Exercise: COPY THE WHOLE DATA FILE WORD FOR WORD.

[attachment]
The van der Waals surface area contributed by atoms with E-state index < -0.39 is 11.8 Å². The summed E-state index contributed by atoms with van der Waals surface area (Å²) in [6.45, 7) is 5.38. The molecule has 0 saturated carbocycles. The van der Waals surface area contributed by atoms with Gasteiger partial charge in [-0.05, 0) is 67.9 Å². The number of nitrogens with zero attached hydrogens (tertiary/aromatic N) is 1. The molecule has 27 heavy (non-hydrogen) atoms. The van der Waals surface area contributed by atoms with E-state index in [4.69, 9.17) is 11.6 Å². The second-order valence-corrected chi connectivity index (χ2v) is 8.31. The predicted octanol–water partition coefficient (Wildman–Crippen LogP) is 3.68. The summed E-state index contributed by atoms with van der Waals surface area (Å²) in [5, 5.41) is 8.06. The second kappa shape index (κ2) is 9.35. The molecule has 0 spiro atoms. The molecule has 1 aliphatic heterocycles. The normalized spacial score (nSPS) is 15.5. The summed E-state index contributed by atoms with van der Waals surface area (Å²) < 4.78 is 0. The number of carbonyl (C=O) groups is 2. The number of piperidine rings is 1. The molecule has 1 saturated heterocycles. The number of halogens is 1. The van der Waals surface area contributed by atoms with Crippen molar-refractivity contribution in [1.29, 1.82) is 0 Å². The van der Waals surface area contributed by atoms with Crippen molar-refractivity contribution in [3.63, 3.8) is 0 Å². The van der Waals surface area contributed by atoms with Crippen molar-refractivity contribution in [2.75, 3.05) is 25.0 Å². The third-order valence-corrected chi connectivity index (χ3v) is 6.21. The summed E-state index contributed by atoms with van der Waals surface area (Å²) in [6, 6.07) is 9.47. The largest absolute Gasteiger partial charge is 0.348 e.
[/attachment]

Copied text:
The van der Waals surface area contributed by atoms with E-state index < -0.39 is 11.8 Å². The summed E-state index contributed by atoms with van der Waals surface area (Å²) in [6.45, 7) is 5.38. The molecule has 0 saturated carbocycles. The van der Waals surface area contributed by atoms with Gasteiger partial charge in [-0.05, 0) is 67.9 Å². The number of nitrogens with zero attached hydrogens (tertiary/aromatic N) is 1. The molecule has 27 heavy (non-hydrogen) atoms. The van der Waals surface area contributed by atoms with E-state index in [4.69, 9.17) is 11.6 Å². The second-order valence-corrected chi connectivity index (χ2v) is 8.31. The predicted octanol–water partition coefficient (Wildman–Crippen LogP) is 3.68. The summed E-state index contributed by atoms with van der Waals surface area (Å²) in [5, 5.41) is 8.06. The second kappa shape index (κ2) is 9.35. The molecule has 0 spiro atoms. The molecule has 1 aliphatic heterocycles. The normalized spacial score (nSPS) is 15.5. The summed E-state index contributed by atoms with van der Waals surface area (Å²) < 4.78 is 0. The number of carbonyl (C=O) groups is 2. The number of piperidine rings is 1. The molecule has 1 saturated heterocycles. The number of halogens is 1. The van der Waals surface area contributed by atoms with Crippen molar-refractivity contribution in [1.29, 1.82) is 0 Å². The van der Waals surface area contributed by atoms with Crippen molar-refractivity contribution in [3.63, 3.8) is 0 Å². The van der Waals surface area contributed by atoms with Crippen molar-refractivity contribution in [2.75, 3.05) is 25.0 Å². The third-order valence-corrected chi connectivity index (χ3v) is 6.21. The summed E-state index contributed by atoms with van der Waals surface area (Å²) in [6, 6.07) is 9.47. The largest absolute Gasteiger partial charge is 0.348 e.